Q&A – 8 July 2013

Fake police in office

My secretary informed me that two police officers had come to see me to question me over an alleged offence. Believing them to be real officers, I allowed them in and they started threatening me about something I had no idea about. They had even come in a car that had police Tanzania number plates. Little did I know that the individuals were former police officers who have now been fired and are going around trying to extort money from people pretending to be still in duty. Is there no law that they can be punished under?
RE, Dar

Under the National Security Act this is a serious offence. Section 6 of this Act states that any person who, for the purpose of gaining or assisting any other person to gain admission to a protected place or for any other purpose prejudicial to the safety or interests of the United Republic–
(a) without lawful authority uses or wears any uniform of the Defence Forces or of the Police Force or any other official uniform of the United Republic or any uniform so closely resembling the same as to be likely to deceive, or falsely represents himself to be a person who is or has been entitled to wear or use any such uniform;
(b) without lawful authority uses any vehicle belonging to the Government or any branch thereof, or any vehicle which because of false number-plates or other reason so closely resembles such a vehicle as to be likely to deceive, or falsely represents himself to be a person who is entitled to use such a vehicle commits an offence and shall be liable on conviction to imprisonment for a term not exceeding twenty years.

If you have not already done so, you should report this to the police.

Leakage of information from company

I own a company and have senior officials in the company for contract negotiations. Over the last two years we have been making losses for reasons which weren’t clear.
Recently I found out that two of my senior employees have been leaking information to our competitors for a financial gain. I want to fire them, will it be legal? What is the procedure to fire such an employee?
EJ, Dar

Our labour laws provide that termination can arise only if there is a valid and fair reason which calls for termination but fair procedures before termination have to be observed. As per the information you have provided to us, the senior employee is in breach of his employment contract hence he is guilty of misconduct which is a valid reason for disciplinary action.

The fair procedure before termination calls for the employer to conduct thorough investigation on the allegations and give a report to the employee in question. A disciplinary hearing must be conducted and upon hearing the parties, you can decide to terminate him. It is important that you have enough evidence on the allegations you have stated otherwise if you are sued by the employee for unfair termination, you may have to pay twelve months of salary as compensation.

It is not unwise to get a labour consultant to assist you through the process.

Termination of a contract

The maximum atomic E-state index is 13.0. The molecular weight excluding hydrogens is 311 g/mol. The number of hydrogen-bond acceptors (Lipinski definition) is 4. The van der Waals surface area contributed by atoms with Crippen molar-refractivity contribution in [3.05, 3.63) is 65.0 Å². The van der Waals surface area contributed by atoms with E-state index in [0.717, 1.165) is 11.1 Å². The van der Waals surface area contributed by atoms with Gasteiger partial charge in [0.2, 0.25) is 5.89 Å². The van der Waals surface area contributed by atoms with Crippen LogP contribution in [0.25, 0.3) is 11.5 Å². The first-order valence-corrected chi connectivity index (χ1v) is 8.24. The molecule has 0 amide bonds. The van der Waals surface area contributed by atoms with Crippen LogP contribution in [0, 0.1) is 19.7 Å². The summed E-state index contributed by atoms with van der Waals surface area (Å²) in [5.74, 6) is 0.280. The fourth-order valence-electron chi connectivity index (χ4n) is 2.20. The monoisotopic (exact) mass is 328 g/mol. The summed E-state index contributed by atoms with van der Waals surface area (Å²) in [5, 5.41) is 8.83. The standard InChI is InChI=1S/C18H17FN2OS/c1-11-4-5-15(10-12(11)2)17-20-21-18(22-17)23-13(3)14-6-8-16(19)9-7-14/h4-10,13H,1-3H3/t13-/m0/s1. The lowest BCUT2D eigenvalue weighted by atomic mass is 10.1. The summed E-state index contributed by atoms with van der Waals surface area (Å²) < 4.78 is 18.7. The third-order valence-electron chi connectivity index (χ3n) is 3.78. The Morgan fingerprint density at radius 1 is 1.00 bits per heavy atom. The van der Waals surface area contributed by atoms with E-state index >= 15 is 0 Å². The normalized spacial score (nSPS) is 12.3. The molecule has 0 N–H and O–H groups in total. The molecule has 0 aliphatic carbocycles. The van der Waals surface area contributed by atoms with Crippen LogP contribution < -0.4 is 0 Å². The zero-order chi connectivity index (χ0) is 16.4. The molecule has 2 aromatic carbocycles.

I want to get out of a contract that I executed. What are the legal grounds that I can use to get out of it?
SD, Kilimanjaro

Contracts are meant to be honored and the law intends to ensure that parties who execute contracts honor the word of the contract to ensure that businesses do not collapse.

The Law of Contract Act however gives the parties several grounds to terminate the contract provided that such grounds exist. You can terminate the contract if there was duress, misrepresentation i.e. the other party misrepresented the core facts of the contract, illegality of the contract or subject of the contract, mistake of fact i.e. the minds of the parties to the contract did not meet, you are a minor i.e. below 18 years old, breach of the terms and/or conditions of the contract, the condition precedent have not been fulfilled to mention a few. We recommend that your Attorney takes a look at your contract before you make any moves.

Arrest by traffic police

Few days ago, I was driving home very late at night and was stopped by a traffic police who just showed up from a nearby bush. It seemed weird that a traffic police would appear from such a place in the middle of the night. Due to my fear of being robbed by persons who pretend to be police, I did not stop but went and reported to the nearest police station. To my surprise the said police station seemed closed. However after waiting a while, a junior officer took my statement. I was also asked to wait until a police car arrived. To my surprise I was put under arrest and they drove me to a larger police station where I spent the weekend. Can I be arrested just like that by the police? Please guide.
CC, Dar

It is a rule of thumb that all road users must comply with traffic rules including stopping when required to do so by a traffic police. However, considering the circumstances of the incident that you have narrated above, we believe you acted how a reasonable person would by not stopping and reporting to the nearest police station.

We are unsure what led the police to remand you for two when you voluntarily did report to the police station. We find it was improper for them to remand you unless there were other lawful reasons you have not disclosed to us. We think both commonsense and logic was to be used in dealing with your case during that night. Should you have committed a traffic offence then the law was to be used appropriately, but we have not heard of any traffic law allowing the police officer to punish a person committing a traffic offence by remanding him/her in the manner you have described. You perhaps need to disclose everything to your Attorneys who can guide you further.